Toyota May Teach Us a Lesson about Vertical Integration

Nov. 19, 2012

MH&L has been running a lot of merger and acquisition stories lately—all indicative of a trend in the material handling industry toward vertical integration. Why do I call it a trend? Because it’s filtering into business school homework assignments.

It’s amazing what you find when you do a Google search. I plugged “vertical integration” into the search box and found the following homework assignment for a class of Georgia Tech students:

List three benefits and three drawbacks of vertical integration.

The instructor offered the following solution:

“Some potential benefits include: capture margins that occur backward or forward in the supply chain by eliminating the “middle man,” more control on the supplies (design and characteristics, visibility, availability), easier coordination through the supply chain since (hopefully) the different supply chain blocks share values and goals (e.g., to increase the shareholders’ value).

"Some drawbacks of vertical integration include: the company can lose the focus on their core business and competencies, less flexibility in creating new products or new processes given investments required and learning curves of related processes, excess capacity is commonly built to account for demand variations (vs. demand pooling), increase of bureaucracy within the company, etc.”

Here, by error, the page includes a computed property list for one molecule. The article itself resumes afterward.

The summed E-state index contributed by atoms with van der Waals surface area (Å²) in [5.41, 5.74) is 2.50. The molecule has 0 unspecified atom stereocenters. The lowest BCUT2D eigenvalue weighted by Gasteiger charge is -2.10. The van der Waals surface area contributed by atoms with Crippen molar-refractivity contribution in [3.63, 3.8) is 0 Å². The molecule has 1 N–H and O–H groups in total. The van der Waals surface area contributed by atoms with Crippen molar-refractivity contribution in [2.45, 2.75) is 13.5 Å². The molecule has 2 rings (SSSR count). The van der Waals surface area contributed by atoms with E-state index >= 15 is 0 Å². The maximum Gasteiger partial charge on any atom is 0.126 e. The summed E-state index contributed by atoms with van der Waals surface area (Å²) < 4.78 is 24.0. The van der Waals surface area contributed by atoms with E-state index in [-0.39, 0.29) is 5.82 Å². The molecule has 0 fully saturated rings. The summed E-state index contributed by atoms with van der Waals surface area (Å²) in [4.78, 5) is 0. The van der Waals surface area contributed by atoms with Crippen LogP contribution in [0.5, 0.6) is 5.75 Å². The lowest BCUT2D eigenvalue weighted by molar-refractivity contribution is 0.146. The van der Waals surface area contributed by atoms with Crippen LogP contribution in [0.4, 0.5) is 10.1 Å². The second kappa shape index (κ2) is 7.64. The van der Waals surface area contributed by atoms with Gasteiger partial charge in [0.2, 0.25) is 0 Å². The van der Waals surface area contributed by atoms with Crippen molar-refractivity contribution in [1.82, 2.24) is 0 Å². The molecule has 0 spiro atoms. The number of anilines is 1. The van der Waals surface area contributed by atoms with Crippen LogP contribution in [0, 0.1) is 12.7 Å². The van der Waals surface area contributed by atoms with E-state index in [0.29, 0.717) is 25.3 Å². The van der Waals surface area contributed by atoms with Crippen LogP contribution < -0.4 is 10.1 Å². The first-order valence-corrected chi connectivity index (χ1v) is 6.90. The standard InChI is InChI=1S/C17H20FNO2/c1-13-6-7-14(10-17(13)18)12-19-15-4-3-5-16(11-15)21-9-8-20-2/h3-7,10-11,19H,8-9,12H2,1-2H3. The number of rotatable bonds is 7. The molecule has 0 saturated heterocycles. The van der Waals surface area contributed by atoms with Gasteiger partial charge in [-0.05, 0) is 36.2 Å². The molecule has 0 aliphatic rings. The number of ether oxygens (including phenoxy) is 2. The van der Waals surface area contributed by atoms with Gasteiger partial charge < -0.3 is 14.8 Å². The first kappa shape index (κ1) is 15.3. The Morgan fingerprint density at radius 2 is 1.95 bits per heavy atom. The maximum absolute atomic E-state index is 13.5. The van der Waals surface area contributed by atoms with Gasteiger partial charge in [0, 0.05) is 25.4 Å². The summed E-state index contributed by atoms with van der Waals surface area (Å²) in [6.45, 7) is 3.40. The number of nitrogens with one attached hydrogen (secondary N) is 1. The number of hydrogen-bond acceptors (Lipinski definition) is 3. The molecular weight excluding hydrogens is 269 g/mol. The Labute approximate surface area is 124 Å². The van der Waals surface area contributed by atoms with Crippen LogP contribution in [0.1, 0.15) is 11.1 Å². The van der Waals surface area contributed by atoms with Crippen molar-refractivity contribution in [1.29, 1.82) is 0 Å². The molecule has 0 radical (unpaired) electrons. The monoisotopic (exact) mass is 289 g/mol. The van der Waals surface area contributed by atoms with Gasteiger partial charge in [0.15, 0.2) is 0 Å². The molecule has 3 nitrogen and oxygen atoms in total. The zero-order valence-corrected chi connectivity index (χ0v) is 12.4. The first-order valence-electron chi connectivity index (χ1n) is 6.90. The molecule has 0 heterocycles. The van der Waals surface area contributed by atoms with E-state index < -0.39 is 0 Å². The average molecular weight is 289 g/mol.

What the instructor failed to list under drawbacks is the potential for class action suits by shareholders who feel they’re not enjoying the increased shareholder value listed under benefits.

That was the case in the TICO/Cascade acquisition we reported on recently. Cascade's public shareholders stated that Cascade's directors and company management will obtain special benefits not available to them, including millions of dollars in company stock options, performance share units, performance accelerated restricted stock units and, perhaps most importantly, the value Toyota Industries Corporation will enjoy from having access to the leading attachment manufacturer, which they feel is not reflected in the transaction price of $65 per share.

An attorney who read our recent blog on that actually did a pretty good job filling in the list of drawbacks in that assignment—like what happens if the company you bought does a lot of business with your competitors?

“TICO’s competitors may be more worried about how this vertical integration might affect price competitiveness,” said Jason Graham, a partner with the Atlanta law firm of Graham & Penman, LLP.

He also recommended a solution:

“It will be important to maintain pricing transparency on internal sales from Cascade to TICO, not only to avoid antitrust concerns that often accompany a vertical integration merger, but also to maintain a perception of fairness to consumers of Cascade’s products so that they do not feel like they are merely subsidizing a competitor at the Cascade level to then be able to undercut them on price at the TICO level.”

A distributor of a competitive brand of lift trucks told me he understood the fears of Cascade shareholders, especially the one about what happens if many of Cascade's customers start doing business with Cascade’s competitors.

I asked this distributor if he felt this case equaled that of the Amazon acquisition of Kiva—potentially requiring Amazon’s retail competitors to come to them if they want to purchase Kiva’s robotic stock retrievers. He saw my point, but he believes the competitive impact of the TICO/Cascade deal will be stronger.

The TICO folks are smart, so I’m sure they made several trips to the blackboard when considering this acquisition. I’m also sure they expect to teach their competitors a lesson about vertical integration once all the chalk dust settles.